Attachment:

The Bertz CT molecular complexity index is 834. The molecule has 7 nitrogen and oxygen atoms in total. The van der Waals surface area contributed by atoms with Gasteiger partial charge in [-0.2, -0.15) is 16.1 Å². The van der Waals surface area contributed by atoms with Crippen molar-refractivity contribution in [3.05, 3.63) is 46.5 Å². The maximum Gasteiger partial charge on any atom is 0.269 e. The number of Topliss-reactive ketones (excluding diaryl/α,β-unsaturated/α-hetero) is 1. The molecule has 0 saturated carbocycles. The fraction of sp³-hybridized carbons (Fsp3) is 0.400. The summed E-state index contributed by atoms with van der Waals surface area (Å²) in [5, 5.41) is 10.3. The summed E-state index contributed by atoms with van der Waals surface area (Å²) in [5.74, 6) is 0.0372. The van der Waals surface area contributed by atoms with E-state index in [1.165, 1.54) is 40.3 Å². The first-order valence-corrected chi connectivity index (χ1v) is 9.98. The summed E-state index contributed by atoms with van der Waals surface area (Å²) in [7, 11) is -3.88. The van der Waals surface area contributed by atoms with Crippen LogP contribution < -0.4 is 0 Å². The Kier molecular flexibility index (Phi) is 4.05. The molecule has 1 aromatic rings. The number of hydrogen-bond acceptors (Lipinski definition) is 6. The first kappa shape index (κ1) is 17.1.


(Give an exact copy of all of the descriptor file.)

The Bertz CT molecular complexity index is 834. The molecule has 7 nitrogen and oxygen atoms in total. The van der Waals surface area contributed by atoms with Gasteiger partial charge in [-0.2, -0.15) is 16.1 Å². The van der Waals surface area contributed by atoms with Crippen molar-refractivity contribution in [3.05, 3.63) is 46.5 Å². The maximum Gasteiger partial charge on any atom is 0.269 e. The number of Topliss-reactive ketones (excluding diaryl/α,β-unsaturated/α-hetero) is 1. The molecule has 0 saturated carbocycles. The fraction of sp³-hybridized carbons (Fsp3) is 0.400. The summed E-state index contributed by atoms with van der Waals surface area (Å²) in [5, 5.41) is 10.3. The summed E-state index contributed by atoms with van der Waals surface area (Å²) in [5.74, 6) is 0.0372. The van der Waals surface area contributed by atoms with E-state index in [1.165, 1.54) is 40.3 Å². The first-order valence-corrected chi connectivity index (χ1v) is 9.98. The summed E-state index contributed by atoms with van der Waals surface area (Å²) in [7, 11) is -3.88. The van der Waals surface area contributed by atoms with Crippen LogP contribution < -0.4 is 0 Å². The Kier molecular flexibility index (Phi) is 4.05. The molecule has 1 aromatic rings. The number of hydrogen-bond acceptors (Lipinski definition) is 6. The first kappa shape index (κ1) is 17.1.